A warm comedy of effulgent grubbiness, the most pugnacious treatise on "woman’s picture" tropes since Aldrich’s Autumn Leaves, above all an ode to the heroine who will have her song heard.
It does nothing to denigrate the rich portrayals of masculine communities and male loners to which Scorsese has largely dedicated himself to wonder what would have happened if he had returned to female protagonists like Alice—not as supporting characters... but as the center of a film’s narrative, emotional, and thematic universe. If Alice proves anything, it’s that the qualities that mark his best work... can flourish in stories about women as well those about men.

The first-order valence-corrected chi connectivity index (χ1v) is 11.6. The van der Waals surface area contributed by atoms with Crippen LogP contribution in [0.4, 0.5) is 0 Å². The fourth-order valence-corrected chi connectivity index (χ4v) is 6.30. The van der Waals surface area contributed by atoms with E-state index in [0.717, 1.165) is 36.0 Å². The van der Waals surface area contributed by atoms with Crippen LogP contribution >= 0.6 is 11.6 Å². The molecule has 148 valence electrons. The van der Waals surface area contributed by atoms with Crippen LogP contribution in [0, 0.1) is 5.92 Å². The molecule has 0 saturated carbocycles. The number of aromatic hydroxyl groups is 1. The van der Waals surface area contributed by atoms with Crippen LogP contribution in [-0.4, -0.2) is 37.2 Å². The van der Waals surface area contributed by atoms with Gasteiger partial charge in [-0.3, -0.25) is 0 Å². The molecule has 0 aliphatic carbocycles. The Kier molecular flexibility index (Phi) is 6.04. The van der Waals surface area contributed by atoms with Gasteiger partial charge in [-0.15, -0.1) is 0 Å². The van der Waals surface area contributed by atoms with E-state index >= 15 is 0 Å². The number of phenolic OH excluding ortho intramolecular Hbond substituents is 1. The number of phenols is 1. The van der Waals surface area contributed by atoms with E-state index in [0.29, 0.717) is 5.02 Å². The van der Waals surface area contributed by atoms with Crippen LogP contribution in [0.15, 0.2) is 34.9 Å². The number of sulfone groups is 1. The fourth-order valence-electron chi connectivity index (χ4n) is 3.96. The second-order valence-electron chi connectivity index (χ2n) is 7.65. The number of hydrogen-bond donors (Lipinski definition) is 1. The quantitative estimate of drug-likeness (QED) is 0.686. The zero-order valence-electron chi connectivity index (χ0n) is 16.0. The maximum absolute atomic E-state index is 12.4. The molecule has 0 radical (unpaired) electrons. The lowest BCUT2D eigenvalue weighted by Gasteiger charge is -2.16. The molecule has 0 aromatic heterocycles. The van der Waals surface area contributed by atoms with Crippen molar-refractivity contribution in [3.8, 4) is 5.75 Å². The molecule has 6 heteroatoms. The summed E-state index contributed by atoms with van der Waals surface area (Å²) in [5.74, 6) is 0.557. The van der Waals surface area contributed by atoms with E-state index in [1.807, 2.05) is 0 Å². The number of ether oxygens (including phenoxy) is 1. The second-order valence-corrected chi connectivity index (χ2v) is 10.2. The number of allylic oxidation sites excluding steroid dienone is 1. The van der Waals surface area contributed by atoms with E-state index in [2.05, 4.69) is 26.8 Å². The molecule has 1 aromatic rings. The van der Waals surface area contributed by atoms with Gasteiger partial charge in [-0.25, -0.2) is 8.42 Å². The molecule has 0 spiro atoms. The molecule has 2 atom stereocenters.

I hadn’t seen the beautifully titled Alice Doesn’t Live Here Anymore (1974) since I attended a London press screening in the mid-’70s, and was delighted to discover how wonderfully it holds up after recently watching it a second time on a Warner DVD. Of course it’s really Ellen Burstyn’s show more than Martin Scorsese’s, but we can get a pretty good idea of how much it belongs to each of them from the DVD extras.